Watching early results come in during Monday’s federal election was a “roller-coaster” ride for Adam Chambers.
The Simcoe North Conservative candidate was, at times, neck and neck with the Liberals’ Cynthia Wesley-Esquimaux.
Even as he started to pull ahead, Chambers wasn’t getting overly confident.
“I’ve watched enough campaigns to know things can change,” he said.
Before long, though, it became clear the Midland man would become the riding’s next MP, picking up 25,414 votes — 42.6 per cent of the ballots cast.
“It’s a bit surreal,” said Chambers, who watched the results at home with family. “It’s really a privilege. I feel blessed that a lot of people put their trust in me.”
He praised his fellow candidates for running “very amicable and respectful” campaigns.
“They bring unique perspectives to the table,” he said. “The riding and the constituents are better off for having a race with high-quality individuals like them.”
Regarding the overall results nationally, which resulted in little change from the 2019 election, Chambers said, “the voters are never wrong.”
That doesn’t mean Prime Minister Justin Trudeau is off the hook, though.
“I do think there are some pretty hard questions that have to be answered, especially by the prime minister,” he said, adding one of those questions is whether it was worth the money to hold an election that yielded a similar outcome. “It’s going to be at least a $600-million exercise. That’s a pretty expensive undertaking for a country that’s been piling on the debt.”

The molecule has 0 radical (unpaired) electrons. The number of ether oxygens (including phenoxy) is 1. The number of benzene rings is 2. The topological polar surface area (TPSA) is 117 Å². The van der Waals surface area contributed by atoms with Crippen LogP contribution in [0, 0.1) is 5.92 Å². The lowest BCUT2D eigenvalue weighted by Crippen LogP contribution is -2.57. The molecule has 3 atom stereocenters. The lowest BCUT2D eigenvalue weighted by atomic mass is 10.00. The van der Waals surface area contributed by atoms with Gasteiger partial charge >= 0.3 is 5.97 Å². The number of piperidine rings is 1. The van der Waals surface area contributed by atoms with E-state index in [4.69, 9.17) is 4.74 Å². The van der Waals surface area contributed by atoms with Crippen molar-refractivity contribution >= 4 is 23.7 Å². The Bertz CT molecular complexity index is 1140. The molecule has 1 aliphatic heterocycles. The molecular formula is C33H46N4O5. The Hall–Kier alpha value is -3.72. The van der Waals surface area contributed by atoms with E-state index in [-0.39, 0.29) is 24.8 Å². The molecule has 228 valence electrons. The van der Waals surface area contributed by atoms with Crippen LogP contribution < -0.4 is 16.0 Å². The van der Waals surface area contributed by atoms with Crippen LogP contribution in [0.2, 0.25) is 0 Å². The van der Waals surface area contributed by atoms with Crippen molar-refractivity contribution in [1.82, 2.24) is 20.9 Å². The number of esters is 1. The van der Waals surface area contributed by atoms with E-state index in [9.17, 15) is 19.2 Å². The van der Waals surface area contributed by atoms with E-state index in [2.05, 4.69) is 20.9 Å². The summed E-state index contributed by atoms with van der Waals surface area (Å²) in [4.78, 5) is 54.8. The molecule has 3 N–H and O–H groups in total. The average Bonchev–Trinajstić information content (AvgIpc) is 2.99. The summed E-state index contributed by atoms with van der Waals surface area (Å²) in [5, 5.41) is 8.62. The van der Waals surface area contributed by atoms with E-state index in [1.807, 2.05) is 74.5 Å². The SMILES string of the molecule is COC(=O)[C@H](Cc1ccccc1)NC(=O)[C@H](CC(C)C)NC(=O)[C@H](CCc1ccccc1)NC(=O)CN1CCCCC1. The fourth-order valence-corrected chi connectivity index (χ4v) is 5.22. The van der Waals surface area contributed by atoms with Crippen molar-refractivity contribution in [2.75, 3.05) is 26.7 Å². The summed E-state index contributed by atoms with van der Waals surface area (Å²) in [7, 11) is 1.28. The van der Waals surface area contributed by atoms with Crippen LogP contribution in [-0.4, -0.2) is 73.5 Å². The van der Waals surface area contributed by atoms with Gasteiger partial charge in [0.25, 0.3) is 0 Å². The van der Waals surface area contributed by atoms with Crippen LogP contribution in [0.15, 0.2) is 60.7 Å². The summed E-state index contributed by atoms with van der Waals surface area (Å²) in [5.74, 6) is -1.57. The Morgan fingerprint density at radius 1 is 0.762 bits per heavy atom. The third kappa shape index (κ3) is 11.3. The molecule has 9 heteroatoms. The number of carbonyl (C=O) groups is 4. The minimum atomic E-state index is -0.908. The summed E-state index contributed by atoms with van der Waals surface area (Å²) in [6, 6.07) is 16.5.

It’s an issue he hopes to see addressed when he heads to Ottawa, at which point his No. 1 priority will be “making sure that the government is working for Canadians.”
On a local level, Chambers said, his goal is to represent the entire riding, not just those who voted for him. He hopes to see a similar attitude in ridings across the country in an effort to mend divisions.
“Those fault lines, if we’re not careful, will become more pronounced. As the next member of Parliament, that’s something I’m thinking about,” he said. “We need to be cognizant and conscious of what the level of discourse is. We all have a responsibility to make it a better place for discourse.”
The brief campaign provided a snapshot of issues that are important to people, but Chambers said he now wants to find out more about constituents’ priorities and get Ottawa to address them.
“I’m ready to get to work,” he said.
He thanked his volunteers, including his predecessor, Bruce Stanton, and Stanton’s wife, Heather, who co-chaired his campaign.
“I was able to get a lot of credibility because of their endorsement,” Chambers said. “Bruce leaves an invaluable example to follow.”
Results for Simcoe North
With just mail-in ballots left to count, here is the tally for Simcoe North after ballots were counted in 281 of the 282 polls:
Adam Chambers (Conservative) 25,414 votes or 42.6%
Cynthia Wesley-Esquimaux (Liberal) 17,983 or 30.2%
Janet-Lynne Durnford (NDP) 9,480 or 15.9%
Stephen Makk (PPC) 4,715 or 7.9%
Krystal Brooks (Green Party) 1,818 or 3%
Russ Emo (Christian Heritage Party) 200 or .3%
According to Elections Canada, 59,610 of 101,144 registered electors (58.94 %) voted. That does not include electors who registered on election day.